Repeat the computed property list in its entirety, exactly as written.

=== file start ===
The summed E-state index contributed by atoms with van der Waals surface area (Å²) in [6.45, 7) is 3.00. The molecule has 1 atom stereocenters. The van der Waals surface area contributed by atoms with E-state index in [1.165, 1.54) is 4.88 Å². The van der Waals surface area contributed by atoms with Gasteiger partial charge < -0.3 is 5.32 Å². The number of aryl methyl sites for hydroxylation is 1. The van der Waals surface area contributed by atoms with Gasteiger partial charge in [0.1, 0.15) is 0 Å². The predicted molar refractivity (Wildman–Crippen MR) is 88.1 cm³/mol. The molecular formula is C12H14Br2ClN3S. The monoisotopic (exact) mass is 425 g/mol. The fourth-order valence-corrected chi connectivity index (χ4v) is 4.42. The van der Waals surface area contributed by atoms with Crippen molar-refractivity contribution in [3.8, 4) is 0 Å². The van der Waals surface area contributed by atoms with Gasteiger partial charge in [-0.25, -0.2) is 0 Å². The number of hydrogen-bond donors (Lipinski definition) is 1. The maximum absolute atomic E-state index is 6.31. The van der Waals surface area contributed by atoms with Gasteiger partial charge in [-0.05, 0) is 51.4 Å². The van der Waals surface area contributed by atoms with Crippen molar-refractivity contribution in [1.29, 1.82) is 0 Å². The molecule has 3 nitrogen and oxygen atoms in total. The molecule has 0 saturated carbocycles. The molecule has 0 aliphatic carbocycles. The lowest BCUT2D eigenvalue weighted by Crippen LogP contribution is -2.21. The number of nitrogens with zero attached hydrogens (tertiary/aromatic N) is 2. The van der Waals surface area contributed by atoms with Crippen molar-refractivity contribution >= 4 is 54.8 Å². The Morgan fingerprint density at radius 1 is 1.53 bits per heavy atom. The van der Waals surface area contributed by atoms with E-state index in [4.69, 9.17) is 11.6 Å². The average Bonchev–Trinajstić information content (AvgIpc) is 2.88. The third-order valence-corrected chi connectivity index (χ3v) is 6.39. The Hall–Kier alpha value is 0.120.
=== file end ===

The summed E-state index contributed by atoms with van der Waals surface area (Å²) in [6.45, 7) is 3.00. The molecule has 1 atom stereocenters. The van der Waals surface area contributed by atoms with E-state index in [1.165, 1.54) is 4.88 Å². The van der Waals surface area contributed by atoms with Gasteiger partial charge < -0.3 is 5.32 Å². The number of aryl methyl sites for hydroxylation is 1. The van der Waals surface area contributed by atoms with Gasteiger partial charge in [0.1, 0.15) is 0 Å². The predicted molar refractivity (Wildman–Crippen MR) is 88.1 cm³/mol. The molecular formula is C12H14Br2ClN3S. The monoisotopic (exact) mass is 425 g/mol. The fourth-order valence-corrected chi connectivity index (χ4v) is 4.42. The van der Waals surface area contributed by atoms with Crippen molar-refractivity contribution in [3.8, 4) is 0 Å². The van der Waals surface area contributed by atoms with Gasteiger partial charge in [-0.25, -0.2) is 0 Å². The number of hydrogen-bond donors (Lipinski definition) is 1. The maximum absolute atomic E-state index is 6.31. The van der Waals surface area contributed by atoms with Gasteiger partial charge in [-0.05, 0) is 51.4 Å². The van der Waals surface area contributed by atoms with Crippen molar-refractivity contribution in [1.29, 1.82) is 0 Å². The molecule has 3 nitrogen and oxygen atoms in total. The molecule has 0 saturated carbocycles. The molecule has 0 aliphatic carbocycles. The lowest BCUT2D eigenvalue weighted by Crippen LogP contribution is -2.21. The number of nitrogens with zero attached hydrogens (tertiary/aromatic N) is 2. The van der Waals surface area contributed by atoms with Crippen molar-refractivity contribution >= 4 is 54.8 Å². The Morgan fingerprint density at radius 1 is 1.53 bits per heavy atom. The van der Waals surface area contributed by atoms with E-state index in [4.69, 9.17) is 11.6 Å². The average Bonchev–Trinajstić information content (AvgIpc) is 2.88. The third-order valence-corrected chi connectivity index (χ3v) is 6.39. The Hall–Kier alpha value is 0.120.